So as I began thinking of other public mentions of my artwork, I remembered that I've been interviewed for newspaper and television in the past few years. The Des Moines Register has run a couple of articles about my work and a local television station broadcast an interview conducted in my studio in 2012.

"Rene Descartes (after Hals)" 2012
At the time I was doing a copy of a portrait of Rene Descartes, the famous natural philosopher, painted originally by Franz Hals in the 17th century, and the camera caught me at it. I do these kinds of copies to study the technique of the masters. Hals is a particular favorite of mine for his bravura brushwork. Of all of the Dutch masters of the 17th century, he's my all-time favorite. In particular, I enjoy his "tronies" or paintings of heads of various "types" of people, from his smirking gypsy girl to all of those tipsy revelers with ruddy cheeks and noses. 

So here is the link to that interview, conducted by long-time newscaster Mollie Cooney of KCCI television. Mollie and I met at ArtfestMidwest here in Des Moines a couple of years back and she asked to do the interview.

In the Artists Studio with Gary Hoff

Friday, October 16, 2015

Society of Illustrators

One of the great places to visit in New York is the Society of Illustrators. The Society was founded over a century ago to promote the "art of illustration" as they put it, and to hold exhibitions. And they've done so for the entire history of the organization. Further, the Society has always had renowned artists as members. During its early history, the club counted Howard Pyle, Maxfield Parish, N.C. Wyeth, Charles Dana Gibson, Frederic Remington, James Montgomery Flagg as attendee at monthly dinners. And our old friend Mark Twain (a founder of The Players) figures in some of those early events at the Society as well.

"Dover Coach," Norman Rockwell, 1935
An interesting side note is that during  World War I years, Society members worked with the government to produce original poster designs, one of which was the famous James M. Flagg recruiting poster of Uncle Sam. Several members also received commissions and were sent to France to sketch the war.

Today its venerable club building on 63rd houses the Museum of American Illustration, society offices, a wonderful dining facility and gallery spaces.

A few years ago we visited the Society for lunch. The Salmagundi Club and the Society are reciprocal organizations that welcome one another's visits, so Pat and I and our friend Beth Kurtz dropped in for lunch. What a treat! The food was good but the art was better. The dining room is known as the Hall of Fame Gallery and has quite a few pieces by the well-known and famous selected from the Society's permanent collection. Norman Rockwell's Christmas painting, "The Dover Coach," has pride of place over the bar in the dining room, but there are works by many others in the halls and stairwells. After a sumptuous lunch, we spent an delightful hour studying as many of them as we could.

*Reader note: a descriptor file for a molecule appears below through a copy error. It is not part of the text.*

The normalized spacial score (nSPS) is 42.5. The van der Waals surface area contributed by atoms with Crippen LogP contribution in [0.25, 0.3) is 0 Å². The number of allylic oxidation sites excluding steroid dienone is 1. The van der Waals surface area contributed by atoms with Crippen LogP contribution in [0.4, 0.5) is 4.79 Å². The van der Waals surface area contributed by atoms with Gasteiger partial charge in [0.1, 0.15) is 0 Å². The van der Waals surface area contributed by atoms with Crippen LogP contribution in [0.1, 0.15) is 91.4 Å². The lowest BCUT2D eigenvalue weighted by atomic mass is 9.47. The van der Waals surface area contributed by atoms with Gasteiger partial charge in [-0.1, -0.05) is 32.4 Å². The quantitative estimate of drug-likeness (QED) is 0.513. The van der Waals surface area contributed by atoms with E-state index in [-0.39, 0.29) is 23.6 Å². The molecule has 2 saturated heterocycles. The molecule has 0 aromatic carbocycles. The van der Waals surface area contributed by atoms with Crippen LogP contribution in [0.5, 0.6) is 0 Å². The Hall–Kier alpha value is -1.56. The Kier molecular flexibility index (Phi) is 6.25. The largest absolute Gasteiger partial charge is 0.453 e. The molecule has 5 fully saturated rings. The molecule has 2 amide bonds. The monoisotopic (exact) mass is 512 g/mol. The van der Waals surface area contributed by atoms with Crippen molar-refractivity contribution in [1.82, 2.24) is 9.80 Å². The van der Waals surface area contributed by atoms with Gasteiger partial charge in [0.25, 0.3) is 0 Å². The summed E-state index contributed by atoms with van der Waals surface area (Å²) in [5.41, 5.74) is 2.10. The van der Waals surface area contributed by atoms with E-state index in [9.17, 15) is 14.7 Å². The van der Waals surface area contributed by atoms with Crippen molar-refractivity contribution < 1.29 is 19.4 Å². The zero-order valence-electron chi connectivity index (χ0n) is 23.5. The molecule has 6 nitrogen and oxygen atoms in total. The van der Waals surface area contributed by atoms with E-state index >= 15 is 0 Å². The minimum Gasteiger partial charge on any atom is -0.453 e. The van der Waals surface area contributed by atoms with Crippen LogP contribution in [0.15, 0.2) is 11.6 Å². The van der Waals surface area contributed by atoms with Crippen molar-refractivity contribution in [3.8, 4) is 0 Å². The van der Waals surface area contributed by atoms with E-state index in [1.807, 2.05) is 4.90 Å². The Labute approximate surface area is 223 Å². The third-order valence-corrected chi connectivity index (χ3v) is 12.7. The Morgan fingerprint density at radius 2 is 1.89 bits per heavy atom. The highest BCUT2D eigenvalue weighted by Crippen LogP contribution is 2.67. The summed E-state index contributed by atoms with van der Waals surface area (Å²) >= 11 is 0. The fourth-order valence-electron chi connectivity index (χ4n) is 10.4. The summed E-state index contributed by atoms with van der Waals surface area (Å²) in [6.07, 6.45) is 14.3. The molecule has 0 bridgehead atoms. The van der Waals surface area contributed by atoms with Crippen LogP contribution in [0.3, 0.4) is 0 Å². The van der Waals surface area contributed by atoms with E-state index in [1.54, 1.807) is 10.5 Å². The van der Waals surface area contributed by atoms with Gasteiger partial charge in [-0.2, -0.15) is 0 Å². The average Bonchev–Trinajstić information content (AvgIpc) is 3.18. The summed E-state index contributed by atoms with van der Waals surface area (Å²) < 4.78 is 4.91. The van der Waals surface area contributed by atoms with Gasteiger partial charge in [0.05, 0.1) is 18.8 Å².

Society of Illustrators

Wednesday, October 14, 2015

Forbes Magazine online

A few weeks ago I received an email from Jason Borbet, a contributor to Forbes. He had been in my booth at the Uptown Art Fair in Minneapolis last summer and asked if he could include me in a piece showcasing contemporary artists on the Forbes online site. Jason is an artist himself as well as a writer, and has published several showcases of contemporary artists (about 70 artists so far) in the recent past.He regularly conducts interviews with artists as well, as you'll see if you follow the link below.


Besides his Forbes connection, Jason has a blog and gallery (linked below) where he shows and sells his own work. His latest is his take on Jeff Bridges' character of The Dude from the Coen brothers' hilarious cult classic "The Big Lebowski."


Thanks, Jason.

Sunday, October 11, 2015

What is it worth?

The question of the worth of things--more properly, value-- recurs again and again in our culture. In the world of art collecting, the prices paid for works by famous artists have spiraled into the outer stratosphere, far above other perceived value.

By other perceived value I mean aesthetic value, mostly. Does the picture or sculpture provide the viewer with something besides an experience of beauty, or prettiness. Does the piece provoke thoughts of something new or new thoughts about something we've already been through? Does the work rouse admiration in us for its virtuosity of form or for its evocation of moment or emotion? Is there a story we see in the work? Does it provide us with fertile ground for our own narrative inventions? Is the image challenging or commonplace? And on and on. It might be said that some works transcend financial value. The Mona Lisa.
"When Will You Marry Me?" Paul Gauguin
On the other hand, in all other pursuits the price of a thing for sale is set by how much someone will pay. The value of the object is simply the market price. Forget aesthetics. Value is set by the dollar amount somebody will pay. In the last few years, quite paintings have sold for truly enormous sums--over $100 million. One by Gauguin called "When Will You Marry Me?" (original title Tahitian) sold a few months ago for $300 million, for example, eclipsing the record of $250 million set by the sale of Cezanne's 1893 "Card Players," to the Qatari family.